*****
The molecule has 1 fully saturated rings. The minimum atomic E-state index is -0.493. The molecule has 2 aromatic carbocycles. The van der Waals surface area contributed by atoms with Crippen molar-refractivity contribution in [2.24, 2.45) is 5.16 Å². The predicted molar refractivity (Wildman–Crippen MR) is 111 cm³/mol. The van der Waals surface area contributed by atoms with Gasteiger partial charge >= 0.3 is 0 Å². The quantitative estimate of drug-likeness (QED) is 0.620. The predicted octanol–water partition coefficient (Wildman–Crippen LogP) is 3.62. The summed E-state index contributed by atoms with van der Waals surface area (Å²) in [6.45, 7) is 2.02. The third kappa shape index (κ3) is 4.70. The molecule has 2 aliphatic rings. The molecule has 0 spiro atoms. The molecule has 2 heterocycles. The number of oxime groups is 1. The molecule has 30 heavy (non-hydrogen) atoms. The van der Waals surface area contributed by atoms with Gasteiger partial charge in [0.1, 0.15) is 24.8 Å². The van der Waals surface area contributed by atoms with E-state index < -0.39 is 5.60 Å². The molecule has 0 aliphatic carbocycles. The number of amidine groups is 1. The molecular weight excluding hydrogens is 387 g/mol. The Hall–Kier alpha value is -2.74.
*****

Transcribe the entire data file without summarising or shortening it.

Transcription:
The molecule has 1 fully saturated rings. The minimum atomic E-state index is -0.493. The molecule has 2 aromatic carbocycles. The van der Waals surface area contributed by atoms with Crippen molar-refractivity contribution in [2.24, 2.45) is 5.16 Å². The predicted molar refractivity (Wildman–Crippen MR) is 111 cm³/mol. The van der Waals surface area contributed by atoms with Gasteiger partial charge >= 0.3 is 0 Å². The quantitative estimate of drug-likeness (QED) is 0.620. The predicted octanol–water partition coefficient (Wildman–Crippen LogP) is 3.62. The summed E-state index contributed by atoms with van der Waals surface area (Å²) in [6.45, 7) is 2.02. The third kappa shape index (κ3) is 4.70. The molecule has 2 aliphatic rings. The molecule has 0 spiro atoms. The molecule has 2 heterocycles. The number of oxime groups is 1. The molecule has 30 heavy (non-hydrogen) atoms. The van der Waals surface area contributed by atoms with Gasteiger partial charge in [0.1, 0.15) is 24.8 Å². The van der Waals surface area contributed by atoms with E-state index < -0.39 is 5.60 Å². The molecule has 0 aliphatic carbocycles. The number of amidine groups is 1. The molecular weight excluding hydrogens is 387 g/mol. The Hall–Kier alpha value is -2.74.